Author Sites for Marketing
With a website and Facebook author’s page as a base of operations, other author sites should be explored. I continue to refer to a website and Facebook author’s page for the simple reason that most of the author’s sites allow linking to those two pages from their site as part of the author’s inventory of information and affiliation. An example is the LinkedIn site, which allows the author to once again list their books, leave a full bio, and other informative material. Linking to other authors within LinkedIn, as well as mutual personal pages, enhances the likelihood of showing up on the landing page of an internet query. The more internet links one has the better.
Amazon has Author Central, where authors showcase themselves and their books much like LinkedIn. Goodreads, affiliated with Google, is an author’s listing site that also allows for fully showcasing your work. It also has a readership following, and that is a good thing for the author. As mentioned earlier, there are thousands of listed authors, and their books. Ask David (askdavid.com) is another author site that has a readership following. This site offers a review of your book, that the author actually fills out. When finished it becomes a page showcasing a particular book, along with author bio. That page is then ‘sent out’ to the readership for viewing. Ask David also offers a list of tweet links, for the author to use to tweet to the sites tweet list, which numbers in the tens of thousands. That allows the author to fill out a review, link it to their pages, followed by several tweets. You do not need a tweet account to do this. You will be using Ask David tweet account.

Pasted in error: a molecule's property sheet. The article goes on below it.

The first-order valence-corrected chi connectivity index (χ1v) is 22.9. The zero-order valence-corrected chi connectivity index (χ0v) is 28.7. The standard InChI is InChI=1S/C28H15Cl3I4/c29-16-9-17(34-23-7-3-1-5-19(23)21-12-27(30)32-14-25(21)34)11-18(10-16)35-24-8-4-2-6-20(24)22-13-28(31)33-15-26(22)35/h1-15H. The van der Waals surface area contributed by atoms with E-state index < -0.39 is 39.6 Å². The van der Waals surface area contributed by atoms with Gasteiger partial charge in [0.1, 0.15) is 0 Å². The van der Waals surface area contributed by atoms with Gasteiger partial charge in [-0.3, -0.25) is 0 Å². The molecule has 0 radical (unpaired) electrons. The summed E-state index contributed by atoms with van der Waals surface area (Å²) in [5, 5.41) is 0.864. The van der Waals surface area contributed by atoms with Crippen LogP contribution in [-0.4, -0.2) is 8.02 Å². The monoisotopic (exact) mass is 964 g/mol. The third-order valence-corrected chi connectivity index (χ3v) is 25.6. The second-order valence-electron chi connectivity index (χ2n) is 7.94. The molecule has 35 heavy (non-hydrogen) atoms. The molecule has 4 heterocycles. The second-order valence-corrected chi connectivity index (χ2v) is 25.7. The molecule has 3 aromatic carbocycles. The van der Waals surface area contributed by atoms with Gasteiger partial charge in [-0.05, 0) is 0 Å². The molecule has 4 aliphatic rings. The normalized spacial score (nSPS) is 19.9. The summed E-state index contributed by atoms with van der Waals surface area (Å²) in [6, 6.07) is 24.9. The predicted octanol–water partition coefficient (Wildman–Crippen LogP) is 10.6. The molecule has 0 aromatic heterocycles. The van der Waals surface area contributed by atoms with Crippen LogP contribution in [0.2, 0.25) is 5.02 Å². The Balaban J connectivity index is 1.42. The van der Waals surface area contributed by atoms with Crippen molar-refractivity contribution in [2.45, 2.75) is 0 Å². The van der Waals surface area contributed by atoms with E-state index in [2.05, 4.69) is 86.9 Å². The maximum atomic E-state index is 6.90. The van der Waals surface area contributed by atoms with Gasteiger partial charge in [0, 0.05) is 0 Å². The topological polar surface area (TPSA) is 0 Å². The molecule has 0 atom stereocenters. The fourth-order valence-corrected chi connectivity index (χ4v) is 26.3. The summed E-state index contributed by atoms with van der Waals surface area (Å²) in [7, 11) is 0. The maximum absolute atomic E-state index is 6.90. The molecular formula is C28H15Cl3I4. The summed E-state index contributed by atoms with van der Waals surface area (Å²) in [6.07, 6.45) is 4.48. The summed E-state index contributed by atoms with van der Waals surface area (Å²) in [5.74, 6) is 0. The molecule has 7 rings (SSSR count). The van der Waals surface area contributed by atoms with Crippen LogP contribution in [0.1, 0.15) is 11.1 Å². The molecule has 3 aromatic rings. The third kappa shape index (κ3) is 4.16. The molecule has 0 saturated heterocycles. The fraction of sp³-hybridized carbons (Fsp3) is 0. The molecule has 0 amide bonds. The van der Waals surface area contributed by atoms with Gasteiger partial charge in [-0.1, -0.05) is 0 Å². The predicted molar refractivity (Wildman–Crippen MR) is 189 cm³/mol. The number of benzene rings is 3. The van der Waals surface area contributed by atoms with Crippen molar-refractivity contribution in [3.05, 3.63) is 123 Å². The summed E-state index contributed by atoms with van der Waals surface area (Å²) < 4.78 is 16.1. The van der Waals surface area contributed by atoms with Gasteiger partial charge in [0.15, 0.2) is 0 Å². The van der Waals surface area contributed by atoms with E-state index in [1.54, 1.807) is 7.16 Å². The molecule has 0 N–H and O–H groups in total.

I have no doubt there are many more opportunities for emerging authors via the internet. I am only covering the ones I have personally utilized. Most of these opportunities are free, or very inexpensive. The Ask David reviews is now a yearly $15 “Supporter Pack” fee, which allows the author to submit as many books for review as they want. These are reasonable rates for reaching different reading audiences. All of these sites become interlinked with common denominators; your author name, your website, the H1 header of your site showing your tag; mine being Author and Blogger. These interlinked connections add up to improved returns on internet queries that have any of the many metatags you have on said sites. That makes you more visible. Testing this out is simple enough; google your name, or title of your book, and see what happens. If you see the landing page filled with you and your links, you are doing something right.